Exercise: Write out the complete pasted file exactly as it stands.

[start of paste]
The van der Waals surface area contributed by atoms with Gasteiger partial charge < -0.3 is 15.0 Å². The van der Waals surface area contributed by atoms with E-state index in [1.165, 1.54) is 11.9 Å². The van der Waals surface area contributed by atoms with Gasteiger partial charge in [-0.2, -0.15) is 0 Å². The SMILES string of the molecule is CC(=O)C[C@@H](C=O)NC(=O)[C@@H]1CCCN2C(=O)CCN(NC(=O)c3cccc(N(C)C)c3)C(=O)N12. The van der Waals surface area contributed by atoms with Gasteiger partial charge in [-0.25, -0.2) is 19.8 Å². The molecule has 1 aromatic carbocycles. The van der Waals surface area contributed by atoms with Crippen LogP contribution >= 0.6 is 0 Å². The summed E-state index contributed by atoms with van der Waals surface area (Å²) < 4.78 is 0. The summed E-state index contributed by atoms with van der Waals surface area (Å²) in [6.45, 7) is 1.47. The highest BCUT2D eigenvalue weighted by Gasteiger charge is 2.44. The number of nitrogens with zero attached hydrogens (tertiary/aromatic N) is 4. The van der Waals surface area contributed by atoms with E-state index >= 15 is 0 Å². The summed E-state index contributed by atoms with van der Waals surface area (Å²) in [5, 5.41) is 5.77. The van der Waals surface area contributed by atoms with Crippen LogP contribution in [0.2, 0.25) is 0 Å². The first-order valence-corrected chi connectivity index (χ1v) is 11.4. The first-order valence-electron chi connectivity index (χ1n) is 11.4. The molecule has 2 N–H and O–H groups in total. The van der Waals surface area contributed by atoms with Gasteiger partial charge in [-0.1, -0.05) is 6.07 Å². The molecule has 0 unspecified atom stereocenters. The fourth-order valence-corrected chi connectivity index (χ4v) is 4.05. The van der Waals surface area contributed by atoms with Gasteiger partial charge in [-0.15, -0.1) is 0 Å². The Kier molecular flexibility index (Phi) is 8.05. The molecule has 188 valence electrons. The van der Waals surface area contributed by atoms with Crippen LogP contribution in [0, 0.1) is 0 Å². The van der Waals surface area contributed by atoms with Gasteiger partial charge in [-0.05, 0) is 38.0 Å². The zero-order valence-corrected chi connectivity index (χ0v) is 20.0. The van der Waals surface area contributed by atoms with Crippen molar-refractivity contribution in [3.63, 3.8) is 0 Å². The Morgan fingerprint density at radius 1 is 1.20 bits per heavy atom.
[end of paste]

The van der Waals surface area contributed by atoms with Gasteiger partial charge < -0.3 is 15.0 Å². The van der Waals surface area contributed by atoms with E-state index in [1.165, 1.54) is 11.9 Å². The van der Waals surface area contributed by atoms with Gasteiger partial charge in [-0.2, -0.15) is 0 Å². The SMILES string of the molecule is CC(=O)C[C@@H](C=O)NC(=O)[C@@H]1CCCN2C(=O)CCN(NC(=O)c3cccc(N(C)C)c3)C(=O)N12. The van der Waals surface area contributed by atoms with Gasteiger partial charge in [-0.25, -0.2) is 19.8 Å². The molecule has 1 aromatic carbocycles. The van der Waals surface area contributed by atoms with Crippen LogP contribution >= 0.6 is 0 Å². The summed E-state index contributed by atoms with van der Waals surface area (Å²) < 4.78 is 0. The summed E-state index contributed by atoms with van der Waals surface area (Å²) in [6.45, 7) is 1.47. The highest BCUT2D eigenvalue weighted by Gasteiger charge is 2.44. The number of nitrogens with zero attached hydrogens (tertiary/aromatic N) is 4. The van der Waals surface area contributed by atoms with E-state index >= 15 is 0 Å². The summed E-state index contributed by atoms with van der Waals surface area (Å²) in [5, 5.41) is 5.77. The van der Waals surface area contributed by atoms with Crippen LogP contribution in [0.2, 0.25) is 0 Å². The first-order valence-corrected chi connectivity index (χ1v) is 11.4. The first-order valence-electron chi connectivity index (χ1n) is 11.4. The molecule has 2 N–H and O–H groups in total. The van der Waals surface area contributed by atoms with Gasteiger partial charge in [-0.1, -0.05) is 6.07 Å². The molecule has 0 unspecified atom stereocenters. The fourth-order valence-corrected chi connectivity index (χ4v) is 4.05. The van der Waals surface area contributed by atoms with Gasteiger partial charge in [-0.15, -0.1) is 0 Å². The Kier molecular flexibility index (Phi) is 8.05. The molecule has 188 valence electrons. The van der Waals surface area contributed by atoms with Crippen LogP contribution in [0, 0.1) is 0 Å². The van der Waals surface area contributed by atoms with Gasteiger partial charge in [-0.05, 0) is 38.0 Å². The zero-order valence-corrected chi connectivity index (χ0v) is 20.0. The van der Waals surface area contributed by atoms with Crippen molar-refractivity contribution in [3.63, 3.8) is 0 Å². The Morgan fingerprint density at radius 1 is 1.20 bits per heavy atom.